D.C. Council held a Feb. 12 oversight hearing to assess the policies and investments that serve the District’s elderly population. The Committee on Housing and Neighborhood Revitalization heard testimony from officials and public witnesses regarding the D.C. Office on Aging, the Age-Friendly D.C. Task Force and the D.C. Commission on Aging.
The D.C. Office on Aging currently serves 17,500 of the approximately 108,000 District residents over 60 years of age, according to Carolyn Nicholas, chair of the D.C. Commission on Aging, which monitors the office. Nicholas said the office needs to conduct a city-wide assessment to determine which seniors are unserved or underserved and how to improve service. She said she was pleased that Councilmember Brandon Todd had introduced legislation requiring the office to produce a long-term plan to address these issues.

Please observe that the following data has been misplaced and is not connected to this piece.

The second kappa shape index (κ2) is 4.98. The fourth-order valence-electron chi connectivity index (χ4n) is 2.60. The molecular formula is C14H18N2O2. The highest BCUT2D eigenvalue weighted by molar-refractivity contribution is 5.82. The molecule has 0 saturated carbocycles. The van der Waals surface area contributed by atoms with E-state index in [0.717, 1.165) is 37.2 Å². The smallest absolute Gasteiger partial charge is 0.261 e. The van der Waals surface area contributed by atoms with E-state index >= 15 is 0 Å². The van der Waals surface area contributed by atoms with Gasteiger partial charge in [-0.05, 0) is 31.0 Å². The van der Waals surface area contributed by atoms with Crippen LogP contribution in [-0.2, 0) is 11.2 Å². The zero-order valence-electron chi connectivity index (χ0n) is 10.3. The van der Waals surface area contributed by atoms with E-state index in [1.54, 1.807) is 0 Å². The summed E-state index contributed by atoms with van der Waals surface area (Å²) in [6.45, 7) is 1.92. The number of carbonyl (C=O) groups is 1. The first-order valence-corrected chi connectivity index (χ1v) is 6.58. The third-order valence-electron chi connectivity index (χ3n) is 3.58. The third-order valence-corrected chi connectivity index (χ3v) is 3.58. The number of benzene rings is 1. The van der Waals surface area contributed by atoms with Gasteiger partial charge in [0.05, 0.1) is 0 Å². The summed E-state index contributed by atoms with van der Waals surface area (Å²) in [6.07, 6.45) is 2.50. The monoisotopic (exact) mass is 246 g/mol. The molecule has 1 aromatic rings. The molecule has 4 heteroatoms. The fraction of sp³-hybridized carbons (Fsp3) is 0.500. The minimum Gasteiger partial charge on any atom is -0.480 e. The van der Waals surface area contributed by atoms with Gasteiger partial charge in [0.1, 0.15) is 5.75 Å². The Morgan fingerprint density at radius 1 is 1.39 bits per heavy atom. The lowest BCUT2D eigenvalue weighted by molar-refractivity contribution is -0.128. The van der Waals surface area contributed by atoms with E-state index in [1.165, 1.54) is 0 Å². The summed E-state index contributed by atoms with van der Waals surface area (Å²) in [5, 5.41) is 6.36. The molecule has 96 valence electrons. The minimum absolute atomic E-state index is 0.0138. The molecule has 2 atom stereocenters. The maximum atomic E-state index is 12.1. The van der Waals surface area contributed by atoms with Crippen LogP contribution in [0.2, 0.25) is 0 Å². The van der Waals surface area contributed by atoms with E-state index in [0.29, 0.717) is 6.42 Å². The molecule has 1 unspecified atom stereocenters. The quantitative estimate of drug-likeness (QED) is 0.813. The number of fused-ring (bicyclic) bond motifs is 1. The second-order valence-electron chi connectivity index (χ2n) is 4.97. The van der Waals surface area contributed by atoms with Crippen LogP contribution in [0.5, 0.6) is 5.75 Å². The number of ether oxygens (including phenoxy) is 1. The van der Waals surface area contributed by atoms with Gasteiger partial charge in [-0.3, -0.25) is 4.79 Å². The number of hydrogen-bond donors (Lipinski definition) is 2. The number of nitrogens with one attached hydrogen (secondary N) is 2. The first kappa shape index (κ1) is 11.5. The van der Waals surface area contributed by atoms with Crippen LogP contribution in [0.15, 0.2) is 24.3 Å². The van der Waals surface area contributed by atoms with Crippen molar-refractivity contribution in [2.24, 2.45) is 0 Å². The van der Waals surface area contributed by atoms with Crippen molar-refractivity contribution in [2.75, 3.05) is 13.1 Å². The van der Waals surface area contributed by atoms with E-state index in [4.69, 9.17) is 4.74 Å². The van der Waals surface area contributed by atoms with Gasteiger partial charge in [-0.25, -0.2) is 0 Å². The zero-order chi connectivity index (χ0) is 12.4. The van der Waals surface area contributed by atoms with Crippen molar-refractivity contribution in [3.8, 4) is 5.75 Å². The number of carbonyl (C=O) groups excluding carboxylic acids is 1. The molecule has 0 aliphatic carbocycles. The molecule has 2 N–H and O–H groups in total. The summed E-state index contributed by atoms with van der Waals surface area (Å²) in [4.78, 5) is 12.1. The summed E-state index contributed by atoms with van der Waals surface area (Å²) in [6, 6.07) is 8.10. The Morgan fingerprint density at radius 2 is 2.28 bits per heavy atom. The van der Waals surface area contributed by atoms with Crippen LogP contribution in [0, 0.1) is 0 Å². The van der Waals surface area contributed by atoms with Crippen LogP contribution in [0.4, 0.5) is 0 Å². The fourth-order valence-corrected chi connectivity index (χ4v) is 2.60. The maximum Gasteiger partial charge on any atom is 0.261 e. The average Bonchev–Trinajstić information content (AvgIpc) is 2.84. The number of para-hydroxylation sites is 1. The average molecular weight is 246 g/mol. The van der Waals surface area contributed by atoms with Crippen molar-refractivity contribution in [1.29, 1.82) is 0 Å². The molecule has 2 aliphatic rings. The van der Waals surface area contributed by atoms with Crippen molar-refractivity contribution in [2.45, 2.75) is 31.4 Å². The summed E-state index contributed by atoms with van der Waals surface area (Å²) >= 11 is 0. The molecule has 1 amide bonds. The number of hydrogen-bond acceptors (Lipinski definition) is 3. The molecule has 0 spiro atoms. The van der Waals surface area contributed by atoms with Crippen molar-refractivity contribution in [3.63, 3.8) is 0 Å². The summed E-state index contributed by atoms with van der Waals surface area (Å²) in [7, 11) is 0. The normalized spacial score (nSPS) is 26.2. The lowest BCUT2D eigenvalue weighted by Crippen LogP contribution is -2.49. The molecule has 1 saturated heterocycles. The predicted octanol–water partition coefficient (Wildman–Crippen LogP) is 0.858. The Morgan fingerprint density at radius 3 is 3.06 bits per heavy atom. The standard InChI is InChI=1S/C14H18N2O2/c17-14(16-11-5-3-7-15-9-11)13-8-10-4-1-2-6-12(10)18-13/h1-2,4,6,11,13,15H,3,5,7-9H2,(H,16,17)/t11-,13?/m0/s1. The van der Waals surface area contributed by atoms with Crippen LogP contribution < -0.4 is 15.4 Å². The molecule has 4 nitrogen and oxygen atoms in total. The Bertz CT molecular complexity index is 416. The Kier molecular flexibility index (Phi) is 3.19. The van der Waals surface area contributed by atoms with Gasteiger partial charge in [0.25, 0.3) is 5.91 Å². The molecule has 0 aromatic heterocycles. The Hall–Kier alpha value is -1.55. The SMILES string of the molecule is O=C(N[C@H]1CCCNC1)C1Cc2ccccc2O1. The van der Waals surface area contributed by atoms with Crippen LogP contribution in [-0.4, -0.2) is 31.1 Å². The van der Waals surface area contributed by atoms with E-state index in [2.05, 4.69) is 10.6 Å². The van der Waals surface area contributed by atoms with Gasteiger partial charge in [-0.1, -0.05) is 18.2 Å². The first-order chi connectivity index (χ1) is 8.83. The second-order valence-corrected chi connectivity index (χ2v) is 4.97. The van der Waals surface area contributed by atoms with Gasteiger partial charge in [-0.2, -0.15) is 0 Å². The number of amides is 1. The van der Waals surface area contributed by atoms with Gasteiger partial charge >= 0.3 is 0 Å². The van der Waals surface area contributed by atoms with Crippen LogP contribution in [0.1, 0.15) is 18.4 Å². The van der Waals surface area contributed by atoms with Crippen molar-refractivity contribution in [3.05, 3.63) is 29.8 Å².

The committee also heard testimonies from various public witnesses. Susan Sheppard, director of prevention and education for non-profit Terrific, Inc., talked about challenges faced by adults who are over 60 years old, HIV positive and looking for housing. When Committee Chair Anita Bonds inquired how many requests for service Terrific receives per year, Sheppard said that she had received five referrals that day, including one from a man facing eviction.
Despite room for improvement, the District was recognized by the World Health Organization in 2017 as an age-friendly city, according to Gail Kohn of the Age-Friendly D.C. Task Force, which monitors implementation of the city’s Age-Friendly Strategic Plan.
The council will use the information gathered at this oversight hearing to inform its review in April of these agencies’ budget proposals for fiscal year 2018.